Athletes Who’ve Died In 2024 So Far

Athletes Who've Died In 2024 So Far

O.J. Simpson

Every year sees the sporting world lose at least a few legends—but if the last few months are anything to go by, it seems 2024 is going to be a more painful year than most.

On April 10th, former NFL star O.J. Simpson died at the age of 76.

In a statement, his family wrote: “Our father, Orenthal James Simpson, succumbed to his battle with cancer. He was surrounded by his children and grandchildren. During this time of transition, his family asks that you please respect their wishes for privacy and grace.”

The athlete’s death came nearly a year after revealing a prostate cancer diagnosis. Despite having enjoyed a successful football career, Simpson’s athletic achievements were greatly overshadowed by his legal troubles.

In 1994, OJ Simpson was arrested and charged with the murder of his ex-wife Nicole Brown and her friend, Ron Goldman.

The infamous murder trial, spanning eleven months, saw Simpson acquitted on both counts of murder.

Eventually, though, a 1997 lawsuit found Simpson liable for the murders of Brown and Goldman, and he was subsequently ordered to pay $33.5 million in compensatory and punitive damages to the victims’ families.

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Carl Weathers

Former Oakland Raiders linebacker and Rocky star Carl Weathers died at age 76 on February 1st.

In a statement, his family said: “Carl was an exceptional human being who lived an extraordinary life. Through his contributions to film, television, the arts and sports, he has left an indelible mark and is recognized worldwide and across generations. He was a beloved brother, father, grandfather, partner and friend.”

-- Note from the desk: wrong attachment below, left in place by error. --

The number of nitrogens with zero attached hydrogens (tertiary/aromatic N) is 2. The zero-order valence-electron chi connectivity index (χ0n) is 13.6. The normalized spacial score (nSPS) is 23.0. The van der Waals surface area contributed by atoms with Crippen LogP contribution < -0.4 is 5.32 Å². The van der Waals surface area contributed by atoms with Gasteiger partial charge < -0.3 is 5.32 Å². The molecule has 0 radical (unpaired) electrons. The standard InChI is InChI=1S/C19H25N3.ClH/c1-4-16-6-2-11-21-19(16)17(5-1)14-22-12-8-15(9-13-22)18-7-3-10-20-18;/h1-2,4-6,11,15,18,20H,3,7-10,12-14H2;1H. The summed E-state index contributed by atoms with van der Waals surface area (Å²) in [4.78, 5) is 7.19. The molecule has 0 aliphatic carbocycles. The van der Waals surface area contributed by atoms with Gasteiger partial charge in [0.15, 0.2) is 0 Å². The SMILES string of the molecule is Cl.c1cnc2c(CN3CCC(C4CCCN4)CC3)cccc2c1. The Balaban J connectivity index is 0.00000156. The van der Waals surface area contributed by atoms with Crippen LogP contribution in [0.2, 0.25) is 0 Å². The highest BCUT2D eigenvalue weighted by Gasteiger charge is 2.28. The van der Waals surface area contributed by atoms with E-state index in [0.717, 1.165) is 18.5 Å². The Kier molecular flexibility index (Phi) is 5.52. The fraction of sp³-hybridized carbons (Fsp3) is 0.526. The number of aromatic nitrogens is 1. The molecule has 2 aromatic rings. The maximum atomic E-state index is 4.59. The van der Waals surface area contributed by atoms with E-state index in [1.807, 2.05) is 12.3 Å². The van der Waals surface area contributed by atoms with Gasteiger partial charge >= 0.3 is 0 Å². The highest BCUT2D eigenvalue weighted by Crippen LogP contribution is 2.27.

An investigation revealed that Weathers had died of cardiovascular disease at his home in Venice, California.

Weathers took to the gridiron with the Oakland Raiders and the CFL’s BC Lions before hanging up his cleats in the 1970s to chase his passion for acting.

In a 2023 interview with Sports Illustrated, he recalled: “I knew that it’s time for me to walk away from this. It’s not what I really want to do. I’m going to go to Los Angeles and give myself a shot. I was blessed enough to have made it.”

Earl Cureton

Earl Cureton NBA star Earl Cureton died on February 4th at the age of 66.

Detroit Pistons owner Tom Gores said in a statement: “Earl was one of the most generous, positive, and caring people I know.

He was a loving father, and I was honored to be his friend.” “A great player and even greater person, my man Earl Cureton!” Though a cause of death was not immediately released, Cureton was confirmed to have collapsed at his Farmington Hills home.

Originally picked by the Philadelphia 76ers in the 1979 draft, Cureton played with the team for three seasons before moving on to sign with the Detroit Pistons, where he played for another three seasons.

Throughout his career, Cureton also played for other teams including the Chicago Bulls, the Charlotte Hornets, and the Houston Rockets.

Of his many achievements, Cureton was a two-time NBA champion, first with the 76ers in 1983 and then with the Rockets in 1994.

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Char-Ron Dorsey

Char-ron Dorsey On March 4th, the sports community suffered a huge loss after the death of Char-ron Dorsey.

The former NFL star died at the age of 46 after suffering complications from a stroke.